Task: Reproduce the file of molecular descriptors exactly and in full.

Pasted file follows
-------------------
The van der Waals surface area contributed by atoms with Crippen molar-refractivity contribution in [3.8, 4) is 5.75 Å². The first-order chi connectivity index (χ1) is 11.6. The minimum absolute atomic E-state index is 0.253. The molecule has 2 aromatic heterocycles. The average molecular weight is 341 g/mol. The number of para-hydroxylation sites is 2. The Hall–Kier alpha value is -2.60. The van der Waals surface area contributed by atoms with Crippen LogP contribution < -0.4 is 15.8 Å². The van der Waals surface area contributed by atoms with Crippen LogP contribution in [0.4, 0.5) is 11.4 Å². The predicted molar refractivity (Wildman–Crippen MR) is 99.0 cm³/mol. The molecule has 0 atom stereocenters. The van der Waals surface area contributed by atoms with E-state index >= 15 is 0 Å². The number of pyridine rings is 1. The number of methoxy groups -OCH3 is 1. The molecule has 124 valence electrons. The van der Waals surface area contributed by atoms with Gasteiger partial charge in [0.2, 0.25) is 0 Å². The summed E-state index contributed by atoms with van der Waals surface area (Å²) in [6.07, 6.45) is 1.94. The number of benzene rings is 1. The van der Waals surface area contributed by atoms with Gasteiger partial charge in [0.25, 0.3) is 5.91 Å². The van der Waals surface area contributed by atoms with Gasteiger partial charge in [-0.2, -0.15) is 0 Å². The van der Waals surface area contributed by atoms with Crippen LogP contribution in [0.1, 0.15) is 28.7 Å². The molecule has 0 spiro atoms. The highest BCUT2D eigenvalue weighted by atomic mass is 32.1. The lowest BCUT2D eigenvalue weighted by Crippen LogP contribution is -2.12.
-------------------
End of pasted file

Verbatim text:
The van der Waals surface area contributed by atoms with Crippen molar-refractivity contribution in [3.8, 4) is 5.75 Å². The first-order chi connectivity index (χ1) is 11.6. The minimum absolute atomic E-state index is 0.253. The molecule has 2 aromatic heterocycles. The average molecular weight is 341 g/mol. The number of para-hydroxylation sites is 2. The Hall–Kier alpha value is -2.60. The van der Waals surface area contributed by atoms with Crippen LogP contribution < -0.4 is 15.8 Å². The van der Waals surface area contributed by atoms with Crippen LogP contribution in [0.4, 0.5) is 11.4 Å². The predicted molar refractivity (Wildman–Crippen MR) is 99.0 cm³/mol. The molecule has 0 atom stereocenters. The van der Waals surface area contributed by atoms with E-state index >= 15 is 0 Å². The number of pyridine rings is 1. The number of methoxy groups -OCH3 is 1. The molecule has 124 valence electrons. The van der Waals surface area contributed by atoms with Gasteiger partial charge in [0.2, 0.25) is 0 Å². The summed E-state index contributed by atoms with van der Waals surface area (Å²) in [6.07, 6.45) is 1.94. The number of benzene rings is 1. The van der Waals surface area contributed by atoms with Gasteiger partial charge in [0.25, 0.3) is 5.91 Å². The van der Waals surface area contributed by atoms with Gasteiger partial charge in [-0.2, -0.15) is 0 Å². The van der Waals surface area contributed by atoms with Crippen LogP contribution in [0.1, 0.15) is 28.7 Å². The molecule has 0 spiro atoms. The highest BCUT2D eigenvalue weighted by atomic mass is 32.1. The lowest BCUT2D eigenvalue weighted by Crippen LogP contribution is -2.12.